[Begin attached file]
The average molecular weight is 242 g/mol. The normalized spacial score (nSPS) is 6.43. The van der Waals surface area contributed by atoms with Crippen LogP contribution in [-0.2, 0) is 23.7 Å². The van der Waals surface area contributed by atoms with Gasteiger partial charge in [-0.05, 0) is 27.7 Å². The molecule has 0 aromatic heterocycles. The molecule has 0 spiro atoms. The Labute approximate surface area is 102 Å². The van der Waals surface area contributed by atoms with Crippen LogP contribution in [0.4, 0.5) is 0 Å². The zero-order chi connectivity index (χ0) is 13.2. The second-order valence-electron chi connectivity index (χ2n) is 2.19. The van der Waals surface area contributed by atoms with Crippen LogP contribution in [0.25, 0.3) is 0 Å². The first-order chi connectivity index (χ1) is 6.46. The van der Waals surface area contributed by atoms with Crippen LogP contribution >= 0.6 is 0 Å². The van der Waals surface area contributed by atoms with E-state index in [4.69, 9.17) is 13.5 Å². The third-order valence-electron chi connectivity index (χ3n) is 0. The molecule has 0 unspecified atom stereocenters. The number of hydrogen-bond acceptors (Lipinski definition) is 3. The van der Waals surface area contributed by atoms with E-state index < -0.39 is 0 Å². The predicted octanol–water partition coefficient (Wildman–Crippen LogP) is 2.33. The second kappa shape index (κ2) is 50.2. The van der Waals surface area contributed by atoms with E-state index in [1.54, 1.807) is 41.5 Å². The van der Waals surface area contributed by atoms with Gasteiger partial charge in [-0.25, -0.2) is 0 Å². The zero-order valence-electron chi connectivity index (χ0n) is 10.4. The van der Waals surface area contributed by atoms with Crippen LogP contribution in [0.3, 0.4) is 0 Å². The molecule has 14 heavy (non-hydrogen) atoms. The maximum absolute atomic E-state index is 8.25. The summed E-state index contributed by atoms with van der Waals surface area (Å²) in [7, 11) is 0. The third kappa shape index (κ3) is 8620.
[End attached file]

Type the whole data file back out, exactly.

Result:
The average molecular weight is 242 g/mol. The normalized spacial score (nSPS) is 6.43. The van der Waals surface area contributed by atoms with Crippen LogP contribution in [-0.2, 0) is 23.7 Å². The van der Waals surface area contributed by atoms with Gasteiger partial charge in [-0.05, 0) is 27.7 Å². The molecule has 0 aromatic heterocycles. The molecule has 0 spiro atoms. The Labute approximate surface area is 102 Å². The van der Waals surface area contributed by atoms with Crippen LogP contribution in [0.4, 0.5) is 0 Å². The zero-order chi connectivity index (χ0) is 13.2. The second-order valence-electron chi connectivity index (χ2n) is 2.19. The van der Waals surface area contributed by atoms with Crippen LogP contribution in [0.25, 0.3) is 0 Å². The first-order chi connectivity index (χ1) is 6.46. The van der Waals surface area contributed by atoms with Crippen LogP contribution >= 0.6 is 0 Å². The van der Waals surface area contributed by atoms with E-state index in [4.69, 9.17) is 13.5 Å². The third-order valence-electron chi connectivity index (χ3n) is 0. The molecule has 0 unspecified atom stereocenters. The number of hydrogen-bond acceptors (Lipinski definition) is 3. The van der Waals surface area contributed by atoms with E-state index < -0.39 is 0 Å². The predicted octanol–water partition coefficient (Wildman–Crippen LogP) is 2.33. The second kappa shape index (κ2) is 50.2. The van der Waals surface area contributed by atoms with E-state index in [1.54, 1.807) is 41.5 Å². The van der Waals surface area contributed by atoms with Gasteiger partial charge in [-0.25, -0.2) is 0 Å². The zero-order valence-electron chi connectivity index (χ0n) is 10.4. The van der Waals surface area contributed by atoms with Crippen LogP contribution in [0.3, 0.4) is 0 Å². The molecule has 14 heavy (non-hydrogen) atoms. The maximum absolute atomic E-state index is 8.25. The summed E-state index contributed by atoms with van der Waals surface area (Å²) in [7, 11) is 0. The third kappa shape index (κ3) is 8620.